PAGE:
Covid-19: CDC confirms it keeps no records of cases with natural immunity re-infecting themselves or infecting others

While the response does not establish that no such cases exist, it could be taken as an indicator of health officials' disinterest in the information that could undermine elected policies.

CDC records, Covid-19: CDC confirms it keeps no records of cases with natural immunity re-infecting themselves or infecting others

RIO DE JANEIRO, BRAZIL – In response to a Freedom of Information Act (FOI) request, the U.S. Centers for Disease Control and Prevention (“CDC”) admitted that there are no documented cases of unvaccinated individuals who have been re-infected or transmitted Covid to another person after acquiring so-called “natural immunity.”

Attorney Brehm, whose firm Siri & Glimstad lists vaccine injury and exemptions among its specialties, had requested “documents reflecting any documented case of an individual who: (1) never received a COVID-19 vaccine; (2) became infected with COVID-19 once, recovered, and then became re-infected; and (3) transmitted SARS-CoV-2 to another person when re-infected.”

The CDC responded in a letter dated Nov. 5. “A search of our records did not reveal any documents related to your request,” a CDC spokesperson responded. “CDC’s Emergency Operations Center (EOC) relayed that this information is not collected.”

While the response alone does not establish that no such cases exist, it could be taken as an indicator of health officials’ disinterest in the information that could undermine elected policies.

“Studies have found that vaccine-induced protection against Covid wanes at around six months (or potentially sooner),” Life Site News reported, “by contrast, a recent Yale study projected that natural immunity lasts three times longer.”

In an article, Dr. Sebastian Rushworth, a Stockholm physician, discussed a recent Swedish study to determine how effective Covid injections are in protecting against Covid after more than a few months.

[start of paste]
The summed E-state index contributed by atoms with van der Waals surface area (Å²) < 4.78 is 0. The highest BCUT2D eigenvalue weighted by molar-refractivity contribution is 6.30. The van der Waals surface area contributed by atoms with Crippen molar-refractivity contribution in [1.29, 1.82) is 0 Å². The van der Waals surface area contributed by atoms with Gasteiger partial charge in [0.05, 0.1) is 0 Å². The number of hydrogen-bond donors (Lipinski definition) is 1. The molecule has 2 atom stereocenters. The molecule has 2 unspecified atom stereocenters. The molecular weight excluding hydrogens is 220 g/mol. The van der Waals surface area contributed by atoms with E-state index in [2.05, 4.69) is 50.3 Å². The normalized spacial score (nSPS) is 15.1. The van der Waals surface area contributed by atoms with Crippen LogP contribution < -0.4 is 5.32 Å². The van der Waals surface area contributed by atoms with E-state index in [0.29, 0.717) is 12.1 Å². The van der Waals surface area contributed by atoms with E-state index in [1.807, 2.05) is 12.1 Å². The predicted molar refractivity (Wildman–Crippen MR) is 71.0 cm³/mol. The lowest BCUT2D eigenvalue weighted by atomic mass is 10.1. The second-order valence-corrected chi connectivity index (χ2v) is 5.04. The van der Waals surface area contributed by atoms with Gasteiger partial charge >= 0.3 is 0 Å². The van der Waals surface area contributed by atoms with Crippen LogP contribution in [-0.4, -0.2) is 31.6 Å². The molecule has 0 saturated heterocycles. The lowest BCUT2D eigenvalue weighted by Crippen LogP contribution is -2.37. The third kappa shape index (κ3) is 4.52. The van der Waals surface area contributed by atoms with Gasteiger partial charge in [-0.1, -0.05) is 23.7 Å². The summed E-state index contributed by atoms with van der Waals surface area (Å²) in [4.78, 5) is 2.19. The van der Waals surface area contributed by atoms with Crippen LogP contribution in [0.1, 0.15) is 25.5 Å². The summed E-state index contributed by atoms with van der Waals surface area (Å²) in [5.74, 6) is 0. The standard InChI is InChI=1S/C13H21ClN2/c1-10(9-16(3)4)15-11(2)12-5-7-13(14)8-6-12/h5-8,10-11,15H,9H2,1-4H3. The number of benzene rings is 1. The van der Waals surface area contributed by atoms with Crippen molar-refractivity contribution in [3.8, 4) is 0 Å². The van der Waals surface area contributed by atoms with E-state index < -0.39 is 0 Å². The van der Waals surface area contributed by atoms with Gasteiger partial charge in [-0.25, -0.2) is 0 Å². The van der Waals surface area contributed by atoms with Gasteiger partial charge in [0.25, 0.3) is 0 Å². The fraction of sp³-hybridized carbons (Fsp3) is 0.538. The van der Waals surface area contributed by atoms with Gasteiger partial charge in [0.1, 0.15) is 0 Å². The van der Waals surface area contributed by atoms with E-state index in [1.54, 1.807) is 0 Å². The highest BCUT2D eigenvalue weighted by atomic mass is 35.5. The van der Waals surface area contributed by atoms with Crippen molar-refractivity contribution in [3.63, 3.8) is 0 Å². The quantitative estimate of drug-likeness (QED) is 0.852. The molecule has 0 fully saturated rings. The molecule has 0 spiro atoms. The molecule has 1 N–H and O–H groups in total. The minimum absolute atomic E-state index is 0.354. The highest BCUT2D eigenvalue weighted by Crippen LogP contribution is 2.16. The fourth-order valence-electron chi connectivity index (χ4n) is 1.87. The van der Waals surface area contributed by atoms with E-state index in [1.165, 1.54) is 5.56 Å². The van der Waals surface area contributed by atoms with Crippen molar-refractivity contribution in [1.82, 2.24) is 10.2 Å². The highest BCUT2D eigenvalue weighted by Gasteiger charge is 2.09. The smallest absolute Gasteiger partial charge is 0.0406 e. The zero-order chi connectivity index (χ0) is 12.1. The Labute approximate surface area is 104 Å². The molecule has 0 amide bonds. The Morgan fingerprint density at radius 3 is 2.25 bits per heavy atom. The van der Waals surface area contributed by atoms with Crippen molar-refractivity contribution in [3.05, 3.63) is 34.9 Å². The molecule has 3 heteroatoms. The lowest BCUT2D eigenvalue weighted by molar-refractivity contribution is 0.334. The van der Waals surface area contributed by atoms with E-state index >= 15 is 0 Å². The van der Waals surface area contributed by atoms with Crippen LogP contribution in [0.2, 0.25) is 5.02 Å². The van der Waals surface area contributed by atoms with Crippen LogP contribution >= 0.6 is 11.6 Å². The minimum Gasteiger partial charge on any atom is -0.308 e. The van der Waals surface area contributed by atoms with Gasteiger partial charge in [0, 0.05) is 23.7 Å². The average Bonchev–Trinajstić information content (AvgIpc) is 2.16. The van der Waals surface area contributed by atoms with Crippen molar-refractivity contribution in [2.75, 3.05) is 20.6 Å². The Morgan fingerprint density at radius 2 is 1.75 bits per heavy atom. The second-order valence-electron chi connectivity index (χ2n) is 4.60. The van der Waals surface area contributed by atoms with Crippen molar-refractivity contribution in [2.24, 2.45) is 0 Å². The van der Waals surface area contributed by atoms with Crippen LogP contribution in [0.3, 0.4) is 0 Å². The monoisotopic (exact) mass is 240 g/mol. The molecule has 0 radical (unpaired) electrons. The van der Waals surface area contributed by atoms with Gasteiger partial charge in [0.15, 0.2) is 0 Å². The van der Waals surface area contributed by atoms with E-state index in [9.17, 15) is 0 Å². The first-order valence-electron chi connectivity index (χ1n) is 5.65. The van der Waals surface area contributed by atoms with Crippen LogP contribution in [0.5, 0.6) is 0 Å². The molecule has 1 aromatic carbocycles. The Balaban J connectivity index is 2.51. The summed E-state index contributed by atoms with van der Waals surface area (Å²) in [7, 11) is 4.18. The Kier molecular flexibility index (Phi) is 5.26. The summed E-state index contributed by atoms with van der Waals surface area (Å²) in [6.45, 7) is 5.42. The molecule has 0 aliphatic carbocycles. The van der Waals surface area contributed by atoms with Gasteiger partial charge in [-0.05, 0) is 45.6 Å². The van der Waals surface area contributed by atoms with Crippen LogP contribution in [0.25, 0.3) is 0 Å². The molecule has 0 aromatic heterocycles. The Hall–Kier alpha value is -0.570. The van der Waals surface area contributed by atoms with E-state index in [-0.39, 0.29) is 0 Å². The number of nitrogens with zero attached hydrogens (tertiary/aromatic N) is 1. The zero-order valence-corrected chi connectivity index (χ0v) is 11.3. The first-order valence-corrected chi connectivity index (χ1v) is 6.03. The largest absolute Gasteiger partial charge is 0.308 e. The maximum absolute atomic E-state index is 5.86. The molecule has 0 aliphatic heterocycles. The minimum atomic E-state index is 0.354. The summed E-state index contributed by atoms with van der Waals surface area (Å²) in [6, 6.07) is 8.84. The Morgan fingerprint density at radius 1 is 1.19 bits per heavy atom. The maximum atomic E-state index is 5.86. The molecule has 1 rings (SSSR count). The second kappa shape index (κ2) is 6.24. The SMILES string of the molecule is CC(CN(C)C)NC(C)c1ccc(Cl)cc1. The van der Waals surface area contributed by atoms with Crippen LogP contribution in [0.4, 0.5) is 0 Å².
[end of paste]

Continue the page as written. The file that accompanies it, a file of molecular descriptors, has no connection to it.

In total, 1,684,958 people were included in the study. The study authors identified who was “vaccinated” at the end of May 2021. The vaccinated people were then compared individually with people of the same age and sex and living in the same municipality who had not been “vaccinated.” They followed them until October to see if they developed Covid-19.

After the first two months from “vaccination,” there was a rapid decline in efficacy. At four to six months, the injections, across all types, only reduced the relative risk of infection by 48%.

“Governments had initially set the bar for approving vaccines with a 50% relative risk reduction. Therefore, if the trials had been required to run for six months before presenting results instead of only running for two months, then the vaccines would have been considered too ineffective to be worth bothering with and would never have been approved,” said Dr. Rushworth.

Rushworth added that “four to six months after injection, AstraZeneca was no longer doing anything to reduce risk … [and] at nine months, the Pfizer vaccine no longer offers any protection.”